Last summer I had the privilege to travel to Australia to film a documentary on how habitat fragmentation is affecting the beetle populations in the area. The documentary is titled, “The Wog Wog Experiment” after that section of the Australian National Forest called Wog Wog. I was given this opportunity after placing first in the film festival that my Climate and Film class had hosted my junior year.
During my filming time in Australia I logged over 50 hours of footage including interviews with the two graduate students I was traveling with, tons of B roll, and a significant number of stills as well. In terms of file organization everything was logged by the date it was shot. After that these folders were brought into final cut and every single clip was renamed and sorted into bins. An example name would be, “piner_int_ty3″ or “harvester_cut4_good.” In the first example I would first know the location was in the pines on the day it was raining, the second part tells me it was an interview, the third part tells me it was with Ty and it was the third take in that interview. Similarly for a cut away shot I’d put the subject first, say it was a cut and which one, and would occasionally add an endnote if it was a good take that I wanted to be sure to include.
The editing process for me always works in sections. In the first draft I had upwards of 10 sequences open at once for the different individuals featured in the piece. These would usually have their entire interviews so that they could be cut up and the extra sections could be deleted. These sequences were versioned in the project so that I could go back and grab an older clip that I had discarded. I also had sequences for various parts of the film, there was an intro sequence, a cup pulling sequence, a harvester sequence and so on. Gradually I stared building compilation sequences labeled as build 1, build 2 and so on. Build versions represented significant changes between drafts since I was also versioning the Final Cut file itself. The final product ended up being the version titled, “wog21_build10″, so there were a lot of steps in between.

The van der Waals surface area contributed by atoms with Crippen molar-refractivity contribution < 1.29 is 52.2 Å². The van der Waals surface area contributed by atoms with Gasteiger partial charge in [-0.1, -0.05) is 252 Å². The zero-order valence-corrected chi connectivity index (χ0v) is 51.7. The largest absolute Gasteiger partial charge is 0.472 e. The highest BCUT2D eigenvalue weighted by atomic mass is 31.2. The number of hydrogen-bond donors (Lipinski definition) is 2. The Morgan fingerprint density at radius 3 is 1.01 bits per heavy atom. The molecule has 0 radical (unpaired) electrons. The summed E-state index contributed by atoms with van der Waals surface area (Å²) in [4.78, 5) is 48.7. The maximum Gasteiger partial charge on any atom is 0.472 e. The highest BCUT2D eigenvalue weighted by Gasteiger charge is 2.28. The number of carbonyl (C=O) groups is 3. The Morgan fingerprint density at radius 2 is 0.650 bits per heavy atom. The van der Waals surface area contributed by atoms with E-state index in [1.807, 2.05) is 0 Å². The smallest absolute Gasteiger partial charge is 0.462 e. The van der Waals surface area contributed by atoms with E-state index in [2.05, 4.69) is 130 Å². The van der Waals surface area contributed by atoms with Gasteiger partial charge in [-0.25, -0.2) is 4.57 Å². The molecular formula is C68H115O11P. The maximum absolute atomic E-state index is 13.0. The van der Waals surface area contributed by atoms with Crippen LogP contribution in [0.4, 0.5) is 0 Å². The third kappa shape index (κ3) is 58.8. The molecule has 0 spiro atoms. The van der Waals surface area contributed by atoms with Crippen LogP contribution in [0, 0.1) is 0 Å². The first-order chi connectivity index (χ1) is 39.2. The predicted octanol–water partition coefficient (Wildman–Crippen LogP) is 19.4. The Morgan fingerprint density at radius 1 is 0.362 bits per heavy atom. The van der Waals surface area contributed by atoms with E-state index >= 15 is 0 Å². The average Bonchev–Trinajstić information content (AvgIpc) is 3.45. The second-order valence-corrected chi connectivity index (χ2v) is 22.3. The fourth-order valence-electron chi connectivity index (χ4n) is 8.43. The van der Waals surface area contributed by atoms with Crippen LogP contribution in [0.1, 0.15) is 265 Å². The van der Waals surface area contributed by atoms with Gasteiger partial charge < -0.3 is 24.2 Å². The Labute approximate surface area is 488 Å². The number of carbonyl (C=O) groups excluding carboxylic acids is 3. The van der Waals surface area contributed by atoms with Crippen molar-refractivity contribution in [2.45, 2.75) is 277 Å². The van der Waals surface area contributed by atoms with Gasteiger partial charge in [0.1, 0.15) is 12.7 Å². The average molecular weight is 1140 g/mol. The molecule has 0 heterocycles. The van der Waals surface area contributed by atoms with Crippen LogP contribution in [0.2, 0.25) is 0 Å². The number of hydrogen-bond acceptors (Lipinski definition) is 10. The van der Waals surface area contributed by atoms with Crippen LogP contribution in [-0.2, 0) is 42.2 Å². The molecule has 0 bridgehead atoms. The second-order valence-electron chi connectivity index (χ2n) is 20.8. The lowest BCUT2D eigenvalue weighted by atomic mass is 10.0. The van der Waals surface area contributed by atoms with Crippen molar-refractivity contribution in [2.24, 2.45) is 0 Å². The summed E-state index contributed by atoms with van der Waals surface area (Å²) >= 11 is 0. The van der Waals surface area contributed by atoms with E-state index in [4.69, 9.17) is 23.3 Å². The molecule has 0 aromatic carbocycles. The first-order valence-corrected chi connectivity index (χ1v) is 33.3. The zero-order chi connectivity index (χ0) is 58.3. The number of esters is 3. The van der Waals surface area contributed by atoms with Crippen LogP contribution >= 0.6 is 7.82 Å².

I really wanted to push myself with this project and do some of the work in Motion, to get a handle on 3D camera movements. I figured the introductory sequence and custom lower thirds would help achieve this. Since the theme of the video is fragmentation, I wanted the various elements to be loosely associated in groups while also showing clear divides between all of the floating elements. The title sequence alone had a 4 hour export time because of all of the additional elements.
Toward the end of the process was when I decided to convert all of the H.264 footage that my Canon 7D encodes in, to Apple Pro Res 422. I was considering doing this before the editing process began but because the final product was only going to be around 15 minutes long and there was over 50 hours of footage, it made more sense to edit the majority of it in a compressed format and then use Media Manager in Final Cut to convert the sequence with handles into 422 for color correction. Color correction and sound balancing were done simultaneously, and then music was added in afterward by Dustin Rumsey.
The final piece is definitely something I’m very proud of and represents the work of a lot of folks from the lab to a couple of late nights working on music with Dustin. I hope you enjoy it: